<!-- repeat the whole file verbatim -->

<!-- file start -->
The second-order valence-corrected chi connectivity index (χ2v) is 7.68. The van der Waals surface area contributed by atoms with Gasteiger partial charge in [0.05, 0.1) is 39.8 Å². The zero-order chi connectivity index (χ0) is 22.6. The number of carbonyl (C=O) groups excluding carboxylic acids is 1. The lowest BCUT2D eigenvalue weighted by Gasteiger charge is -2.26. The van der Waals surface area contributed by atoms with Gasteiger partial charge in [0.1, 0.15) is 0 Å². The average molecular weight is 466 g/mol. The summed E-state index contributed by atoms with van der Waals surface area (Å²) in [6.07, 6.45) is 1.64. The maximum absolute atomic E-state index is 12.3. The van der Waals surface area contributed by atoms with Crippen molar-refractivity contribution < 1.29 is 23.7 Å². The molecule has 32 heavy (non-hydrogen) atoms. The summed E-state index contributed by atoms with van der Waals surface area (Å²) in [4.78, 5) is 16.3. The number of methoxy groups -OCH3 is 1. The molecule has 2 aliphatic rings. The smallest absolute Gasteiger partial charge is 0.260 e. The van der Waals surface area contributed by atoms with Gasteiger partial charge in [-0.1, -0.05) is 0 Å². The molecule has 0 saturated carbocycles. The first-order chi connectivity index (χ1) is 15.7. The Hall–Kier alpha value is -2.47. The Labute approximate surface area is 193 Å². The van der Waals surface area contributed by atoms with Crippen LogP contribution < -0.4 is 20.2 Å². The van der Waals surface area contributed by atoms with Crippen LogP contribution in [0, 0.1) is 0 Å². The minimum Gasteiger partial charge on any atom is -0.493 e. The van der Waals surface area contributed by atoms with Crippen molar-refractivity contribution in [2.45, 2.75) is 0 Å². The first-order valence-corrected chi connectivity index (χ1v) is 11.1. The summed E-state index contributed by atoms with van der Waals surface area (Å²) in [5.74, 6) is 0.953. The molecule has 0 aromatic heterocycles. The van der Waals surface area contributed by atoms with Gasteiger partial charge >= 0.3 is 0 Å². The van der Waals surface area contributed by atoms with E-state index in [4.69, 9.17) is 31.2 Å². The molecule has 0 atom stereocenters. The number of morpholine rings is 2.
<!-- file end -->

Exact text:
The second-order valence-corrected chi connectivity index (χ2v) is 7.68. The van der Waals surface area contributed by atoms with Gasteiger partial charge in [0.05, 0.1) is 39.8 Å². The zero-order chi connectivity index (χ0) is 22.6. The number of carbonyl (C=O) groups excluding carboxylic acids is 1. The lowest BCUT2D eigenvalue weighted by Gasteiger charge is -2.26. The van der Waals surface area contributed by atoms with Gasteiger partial charge in [0.1, 0.15) is 0 Å². The average molecular weight is 466 g/mol. The summed E-state index contributed by atoms with van der Waals surface area (Å²) in [6.07, 6.45) is 1.64. The maximum absolute atomic E-state index is 12.3. The van der Waals surface area contributed by atoms with Crippen molar-refractivity contribution < 1.29 is 23.7 Å². The molecule has 32 heavy (non-hydrogen) atoms. The summed E-state index contributed by atoms with van der Waals surface area (Å²) in [4.78, 5) is 16.3. The number of methoxy groups -OCH3 is 1. The molecule has 2 aliphatic rings. The smallest absolute Gasteiger partial charge is 0.260 e. The van der Waals surface area contributed by atoms with Gasteiger partial charge in [-0.1, -0.05) is 0 Å². The molecule has 0 saturated carbocycles. The first-order chi connectivity index (χ1) is 15.7. The Hall–Kier alpha value is -2.47. The Labute approximate surface area is 193 Å². The van der Waals surface area contributed by atoms with Crippen LogP contribution < -0.4 is 20.2 Å². The van der Waals surface area contributed by atoms with Crippen LogP contribution in [0, 0.1) is 0 Å². The minimum Gasteiger partial charge on any atom is -0.493 e. The van der Waals surface area contributed by atoms with Crippen molar-refractivity contribution in [2.45, 2.75) is 0 Å². The first-order valence-corrected chi connectivity index (χ1v) is 11.1. The summed E-state index contributed by atoms with van der Waals surface area (Å²) in [5.74, 6) is 0.953. The molecule has 0 aromatic heterocycles. The van der Waals surface area contributed by atoms with Gasteiger partial charge >= 0.3 is 0 Å². The van der Waals surface area contributed by atoms with E-state index in [4.69, 9.17) is 31.2 Å². The molecule has 0 atom stereocenters. The number of morpholine rings is 2.